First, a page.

After an initial period of support to informal schools attended by the daughters of women who live by collecting garbage in landfills, in 1995 AIDOS and Tiljala SHED started the project “Fund for the education of young girls and teenage girls in Kolkata” with the goal of promoting their education and contrast the double discrimination they face since their birth. The Fund pays school fees, buys books and educational materials, organizes cultural visits, excursions and sport activities. Young girls who live on the sidewalks can receive hospitality in boarding schools and institutes. The Fund also gives an amount of money to the families of the girls who study, to replace the “loss of income” that would result from the work of the daughters. The operators of the project meet the girls weekly, both in groups and individually, following them in their studies and on their personal growth path.
Particular attention is given to problems related to child marriages, in order to prevent this widespread practice and guarantee the fundamental rights of girls.
In 2009, AIDOS and Tiljala SHED inaugurated the Gyan Azhar Library, a library/internet point that allows girls to study in a comfortable and protected space, with books, pedagogic games, audiovisual educational tools and the internet. Here they meet after school hours to read and study. It’s a place where they have new opportunities to get to know each other, to exchange ideas and experiences, to discover the world outside their restricted living environment. Two girls who have graduated thanks to the project “Fund for Education” are now involved in managing the library.

In 2020, the spread of the COVID 19 pandemic and related containment measures by the Indian government resulted in the library being closed for a long time. Only some girls were able to take classes online. The project staff went to their homes to assess their progress in education and home condition. Many families are facing financial distress due to the disruption of economic activities often linked to informal jobs, small informal street businesses and houseworks. In this difficult situation, Tijlala SHED has started the Covid19 Emergency Relief Response  and    distributed food and supplies to families. Whenever possible, at the library, volunteers from other institutions / associations supported girls in their studies and created recreational activities, also providing sanitation and hygienic supplies to families. In the quarter January – March, 1.417 people frequented the library. After the closing, a slight recovery took place between July and September (42 people) and especially in the last quarter (460 people). In 2020, 75 girls enrolled in the library.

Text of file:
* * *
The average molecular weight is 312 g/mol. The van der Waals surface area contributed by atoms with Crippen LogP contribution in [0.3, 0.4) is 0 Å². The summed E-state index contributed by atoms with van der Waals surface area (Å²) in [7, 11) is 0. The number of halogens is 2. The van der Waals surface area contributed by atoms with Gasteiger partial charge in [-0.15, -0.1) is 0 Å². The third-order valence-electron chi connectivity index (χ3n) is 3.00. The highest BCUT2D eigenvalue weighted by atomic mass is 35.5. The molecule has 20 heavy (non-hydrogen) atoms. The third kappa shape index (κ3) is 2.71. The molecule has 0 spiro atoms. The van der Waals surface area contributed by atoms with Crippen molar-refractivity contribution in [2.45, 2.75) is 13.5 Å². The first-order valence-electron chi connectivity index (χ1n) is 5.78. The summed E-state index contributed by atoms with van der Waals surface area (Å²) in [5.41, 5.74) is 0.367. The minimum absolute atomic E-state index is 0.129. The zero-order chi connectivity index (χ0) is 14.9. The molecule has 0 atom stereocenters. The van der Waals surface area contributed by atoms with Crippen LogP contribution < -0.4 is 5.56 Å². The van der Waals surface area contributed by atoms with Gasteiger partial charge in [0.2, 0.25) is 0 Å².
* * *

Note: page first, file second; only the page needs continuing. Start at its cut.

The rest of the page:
Duration of the project
It started in 1995 and it’s still ongoing.

Cost of the project
It’s €365 euro per year (1 euro per day) for each girl.

Who is financing the project
Support to the Fund for Education is provided by private individuals: families, groups of people/work colleagues, students who contribute with an annual fee for a minimum of two years.
The Gyan Ashar Library was created thanks to private funding and to the partnership that from 2008 to 2012 AIDOS established with laFeltrinelli, that has donated part of the profits from the sale of books on March 8th for the construction and maintenance of the library.

You can support the project too
AIDOS needs to count on a greater number of supporters to encourage the education of an increasing number of girls and to improve the functioning of the Gyan Ashar Library. You can also support the fundamental right to an education of Indian girls.


Project sheet